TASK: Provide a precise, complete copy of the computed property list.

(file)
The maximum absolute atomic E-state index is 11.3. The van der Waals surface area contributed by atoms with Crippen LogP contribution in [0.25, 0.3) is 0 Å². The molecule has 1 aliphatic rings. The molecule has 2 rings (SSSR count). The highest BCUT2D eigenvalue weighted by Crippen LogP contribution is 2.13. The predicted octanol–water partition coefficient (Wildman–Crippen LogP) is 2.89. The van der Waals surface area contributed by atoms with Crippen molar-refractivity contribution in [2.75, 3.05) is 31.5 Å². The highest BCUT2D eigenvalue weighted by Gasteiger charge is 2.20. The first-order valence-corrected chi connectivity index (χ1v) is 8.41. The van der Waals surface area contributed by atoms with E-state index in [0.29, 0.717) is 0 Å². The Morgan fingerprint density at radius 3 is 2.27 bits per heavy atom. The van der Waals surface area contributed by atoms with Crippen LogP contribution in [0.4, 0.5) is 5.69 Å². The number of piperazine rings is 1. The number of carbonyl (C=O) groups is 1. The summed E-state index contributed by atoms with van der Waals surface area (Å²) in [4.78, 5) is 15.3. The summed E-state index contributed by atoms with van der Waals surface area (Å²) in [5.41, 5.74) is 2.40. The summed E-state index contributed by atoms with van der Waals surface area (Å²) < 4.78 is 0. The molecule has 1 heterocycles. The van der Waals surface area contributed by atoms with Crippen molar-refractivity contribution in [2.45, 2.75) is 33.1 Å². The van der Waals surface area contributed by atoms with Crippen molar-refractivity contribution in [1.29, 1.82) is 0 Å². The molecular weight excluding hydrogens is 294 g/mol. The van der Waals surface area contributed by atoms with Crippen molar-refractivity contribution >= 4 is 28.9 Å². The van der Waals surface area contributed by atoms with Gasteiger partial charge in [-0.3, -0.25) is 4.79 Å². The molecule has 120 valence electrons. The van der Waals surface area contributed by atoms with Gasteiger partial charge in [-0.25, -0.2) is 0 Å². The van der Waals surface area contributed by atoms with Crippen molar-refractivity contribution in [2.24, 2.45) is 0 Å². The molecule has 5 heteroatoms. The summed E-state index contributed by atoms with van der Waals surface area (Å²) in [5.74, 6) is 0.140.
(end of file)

The maximum absolute atomic E-state index is 11.3. The van der Waals surface area contributed by atoms with Crippen LogP contribution in [0.25, 0.3) is 0 Å². The molecule has 1 aliphatic rings. The molecule has 2 rings (SSSR count). The highest BCUT2D eigenvalue weighted by Crippen LogP contribution is 2.13. The predicted octanol–water partition coefficient (Wildman–Crippen LogP) is 2.89. The van der Waals surface area contributed by atoms with Crippen molar-refractivity contribution in [2.75, 3.05) is 31.5 Å². The highest BCUT2D eigenvalue weighted by Gasteiger charge is 2.20. The first-order valence-corrected chi connectivity index (χ1v) is 8.41. The van der Waals surface area contributed by atoms with E-state index in [0.29, 0.717) is 0 Å². The Morgan fingerprint density at radius 3 is 2.27 bits per heavy atom. The van der Waals surface area contributed by atoms with Crippen LogP contribution in [0.4, 0.5) is 5.69 Å². The number of piperazine rings is 1. The number of carbonyl (C=O) groups is 1. The summed E-state index contributed by atoms with van der Waals surface area (Å²) in [4.78, 5) is 15.3. The summed E-state index contributed by atoms with van der Waals surface area (Å²) in [5.41, 5.74) is 2.40. The summed E-state index contributed by atoms with van der Waals surface area (Å²) < 4.78 is 0. The molecule has 1 heterocycles. The van der Waals surface area contributed by atoms with Crippen molar-refractivity contribution in [2.45, 2.75) is 33.1 Å². The van der Waals surface area contributed by atoms with Crippen molar-refractivity contribution in [1.29, 1.82) is 0 Å². The molecular weight excluding hydrogens is 294 g/mol. The van der Waals surface area contributed by atoms with Crippen molar-refractivity contribution >= 4 is 28.9 Å². The van der Waals surface area contributed by atoms with Gasteiger partial charge in [-0.3, -0.25) is 4.79 Å². The molecule has 120 valence electrons. The van der Waals surface area contributed by atoms with Gasteiger partial charge in [-0.25, -0.2) is 0 Å². The van der Waals surface area contributed by atoms with Crippen molar-refractivity contribution in [2.24, 2.45) is 0 Å². The molecule has 5 heteroatoms. The summed E-state index contributed by atoms with van der Waals surface area (Å²) in [5.74, 6) is 0.140.